Moscow in 1941 is the unusual setting for Paul Dowswell’s latest historical novel. It is perhaps not the most obvious of settings but the bleakness and the fear of Stalin’s Russia grips the reader like the cold of a Russian winter. Misha’s father works as one of Stalin’s secretaries and as part of his inner circle, they live in an apartment within the Kremlin His mother however has been arrested, declared an enemy of the people and sentenced to ten years they know not where. Misha goes to the Soviet named School 107 and regularly walks there with Valya, who also lives within the Kremlin walls. There are spies everywhere, even within the school. The Germans attack Russia and so she enters the war which heightens the atmosphere within the Kremlin, and leads to rumours inside and outside the walls. Misha and his father receive news that his mother has been moved to a camp near Noyabrsk and as a result of this information, Misha’s father asks him to go and remove some incriminating documents and photographs from the family dacha in the country. Meanwhile the Germans appear to be getting closer to Moscow, and at one point Misha and his father get on a train to leave Moscow only to have the journey cancelled. Then Valya’s father is arrested and while he is sheltering Valya the two are arrested, tried by a court and sentenced to death. They are saved by a German bomb and flee, finding help to leave Moscow and start a new life.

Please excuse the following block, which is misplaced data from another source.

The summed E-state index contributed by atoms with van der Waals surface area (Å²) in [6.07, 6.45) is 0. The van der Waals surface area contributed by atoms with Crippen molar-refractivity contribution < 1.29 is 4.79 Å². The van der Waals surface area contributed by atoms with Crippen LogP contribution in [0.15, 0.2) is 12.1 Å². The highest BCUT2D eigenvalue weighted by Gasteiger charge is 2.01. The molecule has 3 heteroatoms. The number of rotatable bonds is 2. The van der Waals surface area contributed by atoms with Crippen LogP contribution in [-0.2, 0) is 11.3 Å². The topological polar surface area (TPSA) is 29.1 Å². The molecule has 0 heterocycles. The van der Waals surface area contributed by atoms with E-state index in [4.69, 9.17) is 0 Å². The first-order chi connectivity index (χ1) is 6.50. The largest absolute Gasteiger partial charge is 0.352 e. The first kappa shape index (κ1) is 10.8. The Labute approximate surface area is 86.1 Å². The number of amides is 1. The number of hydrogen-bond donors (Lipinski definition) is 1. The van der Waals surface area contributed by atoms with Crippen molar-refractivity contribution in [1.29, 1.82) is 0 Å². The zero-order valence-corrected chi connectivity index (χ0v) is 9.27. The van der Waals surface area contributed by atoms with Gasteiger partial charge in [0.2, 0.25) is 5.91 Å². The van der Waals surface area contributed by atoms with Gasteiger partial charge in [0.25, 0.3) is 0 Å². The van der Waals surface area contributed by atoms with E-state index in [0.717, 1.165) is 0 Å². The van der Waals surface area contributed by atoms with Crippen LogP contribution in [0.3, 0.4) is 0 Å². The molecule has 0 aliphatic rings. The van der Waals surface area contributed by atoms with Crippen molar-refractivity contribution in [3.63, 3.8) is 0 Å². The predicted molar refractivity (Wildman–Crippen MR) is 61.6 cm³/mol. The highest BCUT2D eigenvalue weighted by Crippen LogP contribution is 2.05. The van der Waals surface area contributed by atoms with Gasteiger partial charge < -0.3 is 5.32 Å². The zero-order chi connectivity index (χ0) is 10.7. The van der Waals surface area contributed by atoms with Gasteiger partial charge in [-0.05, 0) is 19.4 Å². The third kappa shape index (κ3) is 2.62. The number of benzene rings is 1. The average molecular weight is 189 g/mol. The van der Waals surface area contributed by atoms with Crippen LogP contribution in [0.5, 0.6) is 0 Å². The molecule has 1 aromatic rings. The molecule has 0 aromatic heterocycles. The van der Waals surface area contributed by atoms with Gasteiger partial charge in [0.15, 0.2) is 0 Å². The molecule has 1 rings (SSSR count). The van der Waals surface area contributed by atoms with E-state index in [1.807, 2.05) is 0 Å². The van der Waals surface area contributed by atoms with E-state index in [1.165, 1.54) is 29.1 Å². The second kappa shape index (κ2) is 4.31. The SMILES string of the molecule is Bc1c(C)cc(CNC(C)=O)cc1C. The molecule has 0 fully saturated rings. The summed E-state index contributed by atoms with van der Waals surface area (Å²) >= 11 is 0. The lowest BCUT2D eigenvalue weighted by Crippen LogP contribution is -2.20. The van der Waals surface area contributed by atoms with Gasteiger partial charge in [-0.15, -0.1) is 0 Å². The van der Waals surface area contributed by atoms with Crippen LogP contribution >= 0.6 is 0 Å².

Fear creeps through the story giving the reader a real sense of life in communist Russia, with the misinformation, the control of the secret police, and paranoia of Stalin pervading every page. Misha and Valya must represent the few young people who did question the authoritarian nature of their lives, but most had any spark of resistance ground out of them. The story ends with a note of hope for the two young people, but leaves the reader stunned by the atmosphere Paul Dowswell has recreated. For most young people nowadays Soviet Russia is in the past but recent events remind people all too well of how things were so this is a timely novel.